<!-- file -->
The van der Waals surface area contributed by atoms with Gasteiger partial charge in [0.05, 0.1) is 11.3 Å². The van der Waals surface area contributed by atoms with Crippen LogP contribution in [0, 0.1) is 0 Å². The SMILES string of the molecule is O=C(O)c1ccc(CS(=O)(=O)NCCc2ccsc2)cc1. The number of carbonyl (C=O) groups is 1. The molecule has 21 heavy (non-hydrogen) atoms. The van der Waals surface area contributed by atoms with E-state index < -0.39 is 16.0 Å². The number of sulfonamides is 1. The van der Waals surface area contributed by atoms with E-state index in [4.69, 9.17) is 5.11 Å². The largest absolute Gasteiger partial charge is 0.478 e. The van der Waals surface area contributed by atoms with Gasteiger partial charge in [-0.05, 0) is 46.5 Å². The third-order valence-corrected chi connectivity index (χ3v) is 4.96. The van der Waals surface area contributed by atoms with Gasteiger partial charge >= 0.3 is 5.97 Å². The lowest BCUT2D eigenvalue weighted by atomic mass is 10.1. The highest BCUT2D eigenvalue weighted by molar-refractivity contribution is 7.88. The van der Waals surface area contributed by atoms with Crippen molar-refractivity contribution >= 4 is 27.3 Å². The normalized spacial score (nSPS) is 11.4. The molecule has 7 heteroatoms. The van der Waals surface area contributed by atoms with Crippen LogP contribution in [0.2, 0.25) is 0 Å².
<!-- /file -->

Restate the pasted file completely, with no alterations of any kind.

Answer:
The van der Waals surface area contributed by atoms with Gasteiger partial charge in [0.05, 0.1) is 11.3 Å². The van der Waals surface area contributed by atoms with Crippen LogP contribution in [0, 0.1) is 0 Å². The SMILES string of the molecule is O=C(O)c1ccc(CS(=O)(=O)NCCc2ccsc2)cc1. The number of carbonyl (C=O) groups is 1. The molecule has 21 heavy (non-hydrogen) atoms. The van der Waals surface area contributed by atoms with E-state index < -0.39 is 16.0 Å². The number of sulfonamides is 1. The van der Waals surface area contributed by atoms with E-state index in [4.69, 9.17) is 5.11 Å². The largest absolute Gasteiger partial charge is 0.478 e. The van der Waals surface area contributed by atoms with Gasteiger partial charge in [-0.05, 0) is 46.5 Å². The third-order valence-corrected chi connectivity index (χ3v) is 4.96. The van der Waals surface area contributed by atoms with Gasteiger partial charge >= 0.3 is 5.97 Å². The lowest BCUT2D eigenvalue weighted by atomic mass is 10.1. The highest BCUT2D eigenvalue weighted by molar-refractivity contribution is 7.88. The van der Waals surface area contributed by atoms with Crippen molar-refractivity contribution >= 4 is 27.3 Å². The normalized spacial score (nSPS) is 11.4. The molecule has 7 heteroatoms. The van der Waals surface area contributed by atoms with Crippen LogP contribution in [0.2, 0.25) is 0 Å².